One of the largest, most successful utilities in the U.S., Duke Energy has expanded rapidly as the energy sector inevitably evolves with its global realities. The Charlotte, N.C.-based utility realized a few years ago that simply delivering electricity and natural gas to more than 9 million customers across six states is no longer enough. In today’s world, companies in all industries are transforming to become intelligent enterprises and consumers are comparing their experiences with their regular service providers.
Duke Energy identified transforming the customer experience as one of its five strategic priorities and became the first U.S.-based utility to adopt such an extensive customer priority. Presenting on stage at the annual Accenture SAP Leadership Council event, Retha Hunsicker, VP Customer Connect Solutions at Duke Energy, shared with a broad audience of Accenture and SAP executive clients how the Customer Connect Program is foundational to transforming the customer experience. Working with Accenture, Duke Energy is consolidating four legacy systems for customer billing into one customer engagement platform to enable the universal experience (and simplified billing) that customers expect. To achieve simplification for customers, the platform combines data and analytics, customer engagement, and meter to cash processes.
Duke Energy, SAP, and Accenture are delivering on this vision to not only bring new technical capabilities but also to get to know customers and what matters to them. This enables Duke Energy to build relationships while engaging with and empowering their customers.
“When we first started talking about this, we shared with Duke Energy that a lot of these transformations are like a heart transplant: You take out the heart, put in a new one, make sure it is still beating at the end, and move on,” said Dondi Schneider, managing director in Accenture’s Utilities practice, who was attending the annual Accenture SAP Leadership Council in South Beach.
“This is really the first one in quite some time where we are not just looking to transform the business but also to transform the customer experience and the relationship that Duke Energy has with their customers,” Schneider continued. “Duke Energy uses an ecosystem of measurement tools for understanding customers’ needs and expectations. We figured out years ago that customers are not comparing two utilities; your utilities customer is comparing your utility to their other service providers – like their cell phone company or cable provider – that you interact with on a monthly basis.”
Retha Hunsicker explained, “As we implemented a digital core platform as part of our very first release, we can pull all the data together and correlate it. We were able to take survey data and operational data then merge it in ways we have not been able to do before.” This data is priceless, Duke Energy realized, and could change the way in which they prioritize customer initiatives, informing future service design and influencing how they conducted their business.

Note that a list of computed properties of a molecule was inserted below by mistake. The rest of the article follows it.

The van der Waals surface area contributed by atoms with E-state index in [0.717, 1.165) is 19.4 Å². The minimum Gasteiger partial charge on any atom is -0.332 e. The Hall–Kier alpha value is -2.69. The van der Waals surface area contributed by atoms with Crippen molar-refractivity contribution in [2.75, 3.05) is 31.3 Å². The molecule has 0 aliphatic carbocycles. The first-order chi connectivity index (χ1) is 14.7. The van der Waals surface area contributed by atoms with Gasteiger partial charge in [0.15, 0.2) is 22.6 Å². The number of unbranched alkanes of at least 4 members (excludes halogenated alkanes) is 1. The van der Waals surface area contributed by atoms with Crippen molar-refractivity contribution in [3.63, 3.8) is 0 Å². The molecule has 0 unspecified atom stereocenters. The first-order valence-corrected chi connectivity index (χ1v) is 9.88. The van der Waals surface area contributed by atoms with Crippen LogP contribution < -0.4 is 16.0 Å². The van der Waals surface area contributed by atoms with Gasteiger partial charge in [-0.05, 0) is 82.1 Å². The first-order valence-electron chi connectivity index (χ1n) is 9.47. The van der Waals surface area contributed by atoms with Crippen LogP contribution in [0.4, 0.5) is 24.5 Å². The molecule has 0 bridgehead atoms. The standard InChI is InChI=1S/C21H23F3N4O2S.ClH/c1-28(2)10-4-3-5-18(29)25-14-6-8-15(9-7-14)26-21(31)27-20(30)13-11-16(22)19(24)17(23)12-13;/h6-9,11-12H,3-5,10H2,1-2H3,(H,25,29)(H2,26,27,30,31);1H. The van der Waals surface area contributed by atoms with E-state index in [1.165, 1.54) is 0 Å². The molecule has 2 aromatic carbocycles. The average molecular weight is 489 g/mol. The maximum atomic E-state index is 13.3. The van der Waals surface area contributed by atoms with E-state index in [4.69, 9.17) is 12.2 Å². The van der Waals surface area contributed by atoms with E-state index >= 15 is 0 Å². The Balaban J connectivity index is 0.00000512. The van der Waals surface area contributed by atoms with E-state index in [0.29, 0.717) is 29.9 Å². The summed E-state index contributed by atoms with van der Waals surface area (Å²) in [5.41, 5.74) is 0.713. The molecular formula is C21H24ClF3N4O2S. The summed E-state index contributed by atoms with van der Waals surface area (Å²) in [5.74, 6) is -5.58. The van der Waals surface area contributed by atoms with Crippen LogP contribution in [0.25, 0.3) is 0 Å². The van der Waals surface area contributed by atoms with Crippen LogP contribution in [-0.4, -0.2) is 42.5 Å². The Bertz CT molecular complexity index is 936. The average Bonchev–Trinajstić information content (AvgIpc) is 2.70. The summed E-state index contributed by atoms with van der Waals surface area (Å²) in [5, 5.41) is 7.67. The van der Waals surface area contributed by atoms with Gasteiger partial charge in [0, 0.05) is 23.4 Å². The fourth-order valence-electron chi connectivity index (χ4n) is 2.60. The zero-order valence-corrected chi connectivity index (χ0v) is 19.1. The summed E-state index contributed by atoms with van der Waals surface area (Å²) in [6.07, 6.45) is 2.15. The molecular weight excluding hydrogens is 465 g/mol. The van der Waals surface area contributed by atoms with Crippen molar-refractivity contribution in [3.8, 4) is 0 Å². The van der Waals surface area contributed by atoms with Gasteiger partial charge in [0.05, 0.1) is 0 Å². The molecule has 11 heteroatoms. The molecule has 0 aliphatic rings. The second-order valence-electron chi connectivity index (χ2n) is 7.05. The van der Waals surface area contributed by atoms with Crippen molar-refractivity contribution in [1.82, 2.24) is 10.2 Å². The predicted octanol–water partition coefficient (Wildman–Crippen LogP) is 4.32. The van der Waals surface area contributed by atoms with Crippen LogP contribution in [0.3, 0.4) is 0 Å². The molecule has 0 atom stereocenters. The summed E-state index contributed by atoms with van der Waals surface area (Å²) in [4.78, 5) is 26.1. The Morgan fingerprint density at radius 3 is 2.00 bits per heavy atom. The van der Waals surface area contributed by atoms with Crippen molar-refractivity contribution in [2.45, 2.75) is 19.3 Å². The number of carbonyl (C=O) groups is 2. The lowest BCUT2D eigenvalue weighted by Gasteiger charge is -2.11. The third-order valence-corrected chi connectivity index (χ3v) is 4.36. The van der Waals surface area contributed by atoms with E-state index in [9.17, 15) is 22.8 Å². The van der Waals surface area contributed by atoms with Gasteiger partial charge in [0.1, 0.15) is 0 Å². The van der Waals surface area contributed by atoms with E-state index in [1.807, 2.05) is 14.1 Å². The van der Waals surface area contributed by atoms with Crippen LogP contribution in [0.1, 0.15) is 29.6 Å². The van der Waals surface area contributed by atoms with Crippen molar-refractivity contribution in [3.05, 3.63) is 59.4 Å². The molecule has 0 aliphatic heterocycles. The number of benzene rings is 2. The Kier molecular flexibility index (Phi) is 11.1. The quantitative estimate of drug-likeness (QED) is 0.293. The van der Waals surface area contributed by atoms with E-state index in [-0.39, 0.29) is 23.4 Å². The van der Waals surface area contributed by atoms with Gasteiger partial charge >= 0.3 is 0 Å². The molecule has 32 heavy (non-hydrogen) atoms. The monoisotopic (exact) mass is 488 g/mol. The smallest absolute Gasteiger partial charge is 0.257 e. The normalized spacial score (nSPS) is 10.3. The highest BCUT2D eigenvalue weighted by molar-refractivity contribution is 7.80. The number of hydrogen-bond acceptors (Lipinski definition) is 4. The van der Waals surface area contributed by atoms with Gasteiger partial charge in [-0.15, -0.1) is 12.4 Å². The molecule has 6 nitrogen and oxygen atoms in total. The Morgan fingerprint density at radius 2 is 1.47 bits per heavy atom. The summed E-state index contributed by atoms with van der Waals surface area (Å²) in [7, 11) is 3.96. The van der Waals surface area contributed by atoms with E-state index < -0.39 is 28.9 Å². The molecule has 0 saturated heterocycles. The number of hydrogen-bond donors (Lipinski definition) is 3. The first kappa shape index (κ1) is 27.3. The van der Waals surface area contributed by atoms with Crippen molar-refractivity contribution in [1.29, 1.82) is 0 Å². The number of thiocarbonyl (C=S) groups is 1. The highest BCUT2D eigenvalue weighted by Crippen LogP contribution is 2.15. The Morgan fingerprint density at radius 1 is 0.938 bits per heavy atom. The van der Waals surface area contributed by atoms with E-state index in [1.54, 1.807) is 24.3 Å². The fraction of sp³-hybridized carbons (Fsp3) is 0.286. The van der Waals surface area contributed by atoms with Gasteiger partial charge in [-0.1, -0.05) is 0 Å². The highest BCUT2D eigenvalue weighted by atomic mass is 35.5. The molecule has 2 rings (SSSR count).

Significant strides are being made to expand on the concept of combining operational data and experience data.
“The nature of operational data (O-data) and experiential data (X-data) are complementary,” said SAP executive board member Adaire Fox-Martin. “The O-data actually tells you what happened and when it happened. The X-data tells you why it happened.”
With the help of surveys that started in 2018, Duke Energy discovered that they were spending a lot of time worrying about things that did not necessarily matter to their customers. The information, obtained digitally, is helping Duke Energy trim out the inefficiencies and focus their resources accordingly.
“Generally speaking, we had a view that we needed every channel to be the same and that customers value the same functionality in every channel. Consequently, we tried to be perfect at everything,” Hunsicker said. “And what we have found out is that is not the case.
“There are some interactions with customers that mean much more than others, so being perfect at everything isn’t the benchmark. Being flawless at the things that matter to customers is what is important. Those moments that matter most are moves, billing, and payment. Every customer receives a bill, and every customer makes a payment. They want it to be easy, with no surprises, and [they want] to be able to take action on their terms, whenever they choose.”
Duke Energy is making the needed changes, prioritizing based on customer feedback and concentrating on data that turns interactions into positive, meaningful moments for their customers.
Also thanks to the surveys, Duke Energy discovered strengths and weaknesses across their six states, enabling them to identify best practices and streamline processes. Sharing customers’ perceptions, along with specific information about their actual experience, is helping managers make better, more educated decisions.
“Now we have the ability to look at the granular data and gather insights that we’ve never been able to do before,” Hunsicker said. “This is an exciting opportunity and advancement for our company and our customers!”